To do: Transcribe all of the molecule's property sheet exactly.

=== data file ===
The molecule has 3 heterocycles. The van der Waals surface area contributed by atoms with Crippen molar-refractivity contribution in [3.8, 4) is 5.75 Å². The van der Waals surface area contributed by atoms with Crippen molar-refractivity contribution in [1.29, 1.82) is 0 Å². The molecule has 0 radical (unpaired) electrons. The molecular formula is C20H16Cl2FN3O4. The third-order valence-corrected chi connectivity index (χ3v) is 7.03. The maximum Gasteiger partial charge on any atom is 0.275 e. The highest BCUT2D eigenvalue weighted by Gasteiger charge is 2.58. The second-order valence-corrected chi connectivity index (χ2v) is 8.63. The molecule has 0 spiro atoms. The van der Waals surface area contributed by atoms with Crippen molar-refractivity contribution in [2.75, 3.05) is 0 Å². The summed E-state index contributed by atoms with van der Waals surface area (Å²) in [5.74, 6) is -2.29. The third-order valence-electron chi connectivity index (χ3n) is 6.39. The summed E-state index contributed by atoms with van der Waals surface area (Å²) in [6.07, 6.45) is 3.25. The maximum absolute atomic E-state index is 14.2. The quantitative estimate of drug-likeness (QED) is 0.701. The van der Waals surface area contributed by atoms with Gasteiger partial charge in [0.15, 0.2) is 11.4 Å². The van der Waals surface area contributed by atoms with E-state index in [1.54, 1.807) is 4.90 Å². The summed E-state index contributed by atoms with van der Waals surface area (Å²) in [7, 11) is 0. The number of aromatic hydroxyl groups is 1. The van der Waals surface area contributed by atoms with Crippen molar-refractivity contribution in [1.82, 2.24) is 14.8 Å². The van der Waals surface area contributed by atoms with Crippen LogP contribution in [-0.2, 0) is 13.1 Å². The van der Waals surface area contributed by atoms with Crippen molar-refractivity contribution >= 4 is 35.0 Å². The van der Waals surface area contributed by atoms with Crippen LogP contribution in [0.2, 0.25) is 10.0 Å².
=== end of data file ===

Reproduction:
The molecule has 3 heterocycles. The van der Waals surface area contributed by atoms with Crippen molar-refractivity contribution in [3.8, 4) is 5.75 Å². The van der Waals surface area contributed by atoms with Crippen molar-refractivity contribution in [1.29, 1.82) is 0 Å². The molecule has 0 radical (unpaired) electrons. The molecular formula is C20H16Cl2FN3O4. The third-order valence-corrected chi connectivity index (χ3v) is 7.03. The maximum Gasteiger partial charge on any atom is 0.275 e. The highest BCUT2D eigenvalue weighted by Gasteiger charge is 2.58. The second-order valence-corrected chi connectivity index (χ2v) is 8.63. The molecule has 0 spiro atoms. The van der Waals surface area contributed by atoms with Crippen molar-refractivity contribution in [2.75, 3.05) is 0 Å². The summed E-state index contributed by atoms with van der Waals surface area (Å²) in [5.74, 6) is -2.29. The third-order valence-electron chi connectivity index (χ3n) is 6.39. The summed E-state index contributed by atoms with van der Waals surface area (Å²) in [6.07, 6.45) is 3.25. The maximum absolute atomic E-state index is 14.2. The quantitative estimate of drug-likeness (QED) is 0.701. The van der Waals surface area contributed by atoms with Gasteiger partial charge in [0.15, 0.2) is 11.4 Å². The van der Waals surface area contributed by atoms with E-state index in [1.54, 1.807) is 4.90 Å². The summed E-state index contributed by atoms with van der Waals surface area (Å²) in [7, 11) is 0. The number of aromatic hydroxyl groups is 1. The van der Waals surface area contributed by atoms with Crippen molar-refractivity contribution in [1.82, 2.24) is 14.8 Å². The van der Waals surface area contributed by atoms with Crippen LogP contribution in [-0.2, 0) is 13.1 Å². The van der Waals surface area contributed by atoms with Crippen molar-refractivity contribution >= 4 is 35.0 Å². The van der Waals surface area contributed by atoms with Crippen LogP contribution in [0.2, 0.25) is 10.0 Å².